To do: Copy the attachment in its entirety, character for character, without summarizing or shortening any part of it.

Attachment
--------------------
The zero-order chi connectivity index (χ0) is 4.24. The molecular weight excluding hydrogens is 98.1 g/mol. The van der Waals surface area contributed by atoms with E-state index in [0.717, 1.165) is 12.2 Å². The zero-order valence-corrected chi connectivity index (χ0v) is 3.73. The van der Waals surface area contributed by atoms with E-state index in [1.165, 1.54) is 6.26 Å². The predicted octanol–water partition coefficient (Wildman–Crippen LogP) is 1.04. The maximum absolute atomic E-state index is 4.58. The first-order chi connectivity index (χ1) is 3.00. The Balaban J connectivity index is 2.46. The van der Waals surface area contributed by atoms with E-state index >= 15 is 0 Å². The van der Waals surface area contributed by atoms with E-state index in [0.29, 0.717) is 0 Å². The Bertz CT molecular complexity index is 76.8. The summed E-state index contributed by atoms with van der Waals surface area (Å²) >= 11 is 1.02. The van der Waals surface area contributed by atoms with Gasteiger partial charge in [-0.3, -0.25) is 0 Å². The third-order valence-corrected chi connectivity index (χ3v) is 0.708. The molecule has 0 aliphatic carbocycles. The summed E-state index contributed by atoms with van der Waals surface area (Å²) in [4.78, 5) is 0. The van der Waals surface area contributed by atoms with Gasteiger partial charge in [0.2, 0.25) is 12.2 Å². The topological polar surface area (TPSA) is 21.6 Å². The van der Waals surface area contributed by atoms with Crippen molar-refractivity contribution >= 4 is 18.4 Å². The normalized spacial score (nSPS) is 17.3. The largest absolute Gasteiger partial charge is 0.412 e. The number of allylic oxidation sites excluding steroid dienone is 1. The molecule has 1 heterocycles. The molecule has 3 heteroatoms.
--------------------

The zero-order chi connectivity index (χ0) is 4.24. The molecular weight excluding hydrogens is 98.1 g/mol. The van der Waals surface area contributed by atoms with E-state index in [0.717, 1.165) is 12.2 Å². The zero-order valence-corrected chi connectivity index (χ0v) is 3.73. The van der Waals surface area contributed by atoms with E-state index in [1.165, 1.54) is 6.26 Å². The predicted octanol–water partition coefficient (Wildman–Crippen LogP) is 1.04. The maximum absolute atomic E-state index is 4.58. The first-order chi connectivity index (χ1) is 3.00. The Balaban J connectivity index is 2.46. The van der Waals surface area contributed by atoms with E-state index >= 15 is 0 Å². The van der Waals surface area contributed by atoms with E-state index in [0.29, 0.717) is 0 Å². The Bertz CT molecular complexity index is 76.8. The summed E-state index contributed by atoms with van der Waals surface area (Å²) >= 11 is 1.02. The van der Waals surface area contributed by atoms with Gasteiger partial charge in [-0.3, -0.25) is 0 Å². The third-order valence-corrected chi connectivity index (χ3v) is 0.708. The molecule has 0 aliphatic carbocycles. The summed E-state index contributed by atoms with van der Waals surface area (Å²) in [4.78, 5) is 0. The van der Waals surface area contributed by atoms with Gasteiger partial charge in [0.2, 0.25) is 12.2 Å². The topological polar surface area (TPSA) is 21.6 Å². The van der Waals surface area contributed by atoms with Crippen molar-refractivity contribution >= 4 is 18.4 Å². The normalized spacial score (nSPS) is 17.3. The largest absolute Gasteiger partial charge is 0.412 e. The number of allylic oxidation sites excluding steroid dienone is 1. The molecule has 1 heterocycles. The molecule has 3 heteroatoms.